by Carlos Huerta
San Ysidro, California
|“Aquí el pueblo manda y el gobierno obedece.” (“Here the People rule and the government obeys.”) Many Indigenous communities in Mexico have been on a struggle for access to food and land as multinational corporations, with the help of the government, keep constantly pushing them off their lands. Through their collective efforts and global support they have been able to set up self-governing horizontal communities run and schooled through direct participation of the community itself creating a sense of autonomy. In countries such as Greece, Spain, and Colombia, among others, government’s failures to address the people’s needs and grievances have led to the realization of a shared struggle and have seen a rise in collective community organizing to address such failures through a process known as People’s Assemblies.
What is a People’s Assembly?
A People’s Assembly is a gathering of members of the community to discuss and analyze the conditions of their local neighborhoods, share their grievances, and engage in a dialogue to come up with a collectively shared vision of what they would like to see. It is a horizontal democratic process run and facilitated by the people, thus direct participation by members of the community (local or regional) is crucial. This includes but is not limited to union members, activists, professionals, educators, and community members.
How Does it Work?
People’s Assemblies can take place on different levels. It’s up to the participants of the Assembly to set up the agenda and the way to facilitate. The dialogue can start by participants answering a survey and engaging in a discussion regarding any issues in their communities. Participants come up with solutions or alternatives through a consensus-building process, meaning that if there are two opposing or related ideas then through further discussion a new idea might be born that embraces the collective consciousness of the group. Participants might decide to establish commitments to action and if needed, take up tasks or committees before they re-convene. An Assembly can take from a couple of hours to several days.
In Spain’s “Indignados” movement, the People’s Assembly would meet on public space on an almost daily basis. After months the people disbanded the encampment and decided that smaller, locally based, Neighborhood Assemblies would be more suitable but they would convene once a month as a larger assembly to talk about the projects they are involved in, the progress being made in their communities, and to strengthen the network.
People’s Assemblies in Action
In Barcelona, the PAH-Platform for those Affected by Loans, was created in 2009 with the purpose of helping individuals facing eviction. Concurrently, Neighborhood Assemblies all over Spain have established committees dedicated to collecting data on homes in danger of being foreclosed on. The Spanish government has now stopped evicting families facing extreme financial hardship.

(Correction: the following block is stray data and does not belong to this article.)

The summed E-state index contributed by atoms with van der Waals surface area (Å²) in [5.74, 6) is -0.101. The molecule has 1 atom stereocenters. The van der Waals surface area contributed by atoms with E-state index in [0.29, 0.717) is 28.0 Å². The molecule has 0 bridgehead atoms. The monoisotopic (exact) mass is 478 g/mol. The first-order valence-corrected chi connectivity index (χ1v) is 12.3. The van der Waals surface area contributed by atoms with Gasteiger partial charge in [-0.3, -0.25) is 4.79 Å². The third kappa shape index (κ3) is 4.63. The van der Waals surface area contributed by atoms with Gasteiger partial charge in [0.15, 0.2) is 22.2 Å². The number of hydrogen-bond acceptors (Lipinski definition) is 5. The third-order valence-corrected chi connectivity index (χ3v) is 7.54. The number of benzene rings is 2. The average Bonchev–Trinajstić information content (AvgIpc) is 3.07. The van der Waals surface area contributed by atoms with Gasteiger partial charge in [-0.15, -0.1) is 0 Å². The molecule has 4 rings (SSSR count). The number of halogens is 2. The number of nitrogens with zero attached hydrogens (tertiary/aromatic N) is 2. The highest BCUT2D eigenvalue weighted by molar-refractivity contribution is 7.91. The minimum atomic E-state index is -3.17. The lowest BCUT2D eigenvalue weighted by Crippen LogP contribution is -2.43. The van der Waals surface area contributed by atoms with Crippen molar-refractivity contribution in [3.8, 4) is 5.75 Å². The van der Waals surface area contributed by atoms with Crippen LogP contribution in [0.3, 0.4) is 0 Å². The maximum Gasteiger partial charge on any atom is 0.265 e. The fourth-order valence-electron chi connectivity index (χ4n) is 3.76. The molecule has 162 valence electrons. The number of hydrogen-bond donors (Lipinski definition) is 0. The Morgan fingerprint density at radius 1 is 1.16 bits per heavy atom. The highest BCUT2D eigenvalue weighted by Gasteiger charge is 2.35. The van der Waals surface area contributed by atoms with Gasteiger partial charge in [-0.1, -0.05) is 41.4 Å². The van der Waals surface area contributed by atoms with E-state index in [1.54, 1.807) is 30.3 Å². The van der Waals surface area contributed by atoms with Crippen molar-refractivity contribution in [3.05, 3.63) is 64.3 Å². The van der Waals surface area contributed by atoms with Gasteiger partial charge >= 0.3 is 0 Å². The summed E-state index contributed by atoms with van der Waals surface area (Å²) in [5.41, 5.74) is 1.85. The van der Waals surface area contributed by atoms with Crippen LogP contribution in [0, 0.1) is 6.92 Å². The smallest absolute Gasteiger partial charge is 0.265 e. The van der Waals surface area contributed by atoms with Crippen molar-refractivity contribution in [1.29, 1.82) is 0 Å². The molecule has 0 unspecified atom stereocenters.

In the British city of Bath, the People’s Assembly gathered signatures in an attempt to force city government to change banks. The city did not, so the people simply changed their own banks to a local bank stimulating their local economy and uniting the community.
People’s Assemblies have been used as an alternative to the already established “democratic” venues when they failed to give the people a voice in the decision-making democratic process. They give a voice to the disenfranchised members of the community by providing a platform for people to express their grievances. They encourage and empower participants in a decision-making process that impacts their lives and their neighbors. It builds community. It strengthens and creates a collective culture as people join in a shared struggle towards a common vision. It gives people the power to govern their own lives based on a collective consciousness and community morality.
In a time when state corruption is no longer hidden: governments don’t provide the necessary help to the victims of natural catastrophes and families get thrown to the streets due to shady bank loans. In San Diego: half a million people lack proper access to food and must wager between food, medicine or education; families are torn apart by racist institutions; multinational corporations use their money to both invade communities driving away local business and they lobby against grassroots organizing to label GMO’s; and the city council no longer represents the interest of the people, opting to sell out Balboa Park. It’s imperative to realize that the only ones that stand in the way between us and the world we dream of is ourselves. It is through a dialogue with our neighbors, when we see where we stand, that we realize that although we might be different we share the same struggle. It’s through our collective thinking, coming up with solutions and alternatives, direct participation and cooperation in our communities, that we can move our communities forward. A better world is possible if we work together.
|Published in In Motion Magazine - January 29, 2013.
This article was previously published in Volume 1, #1 of the newsletter of the Growing Discussion About Food.
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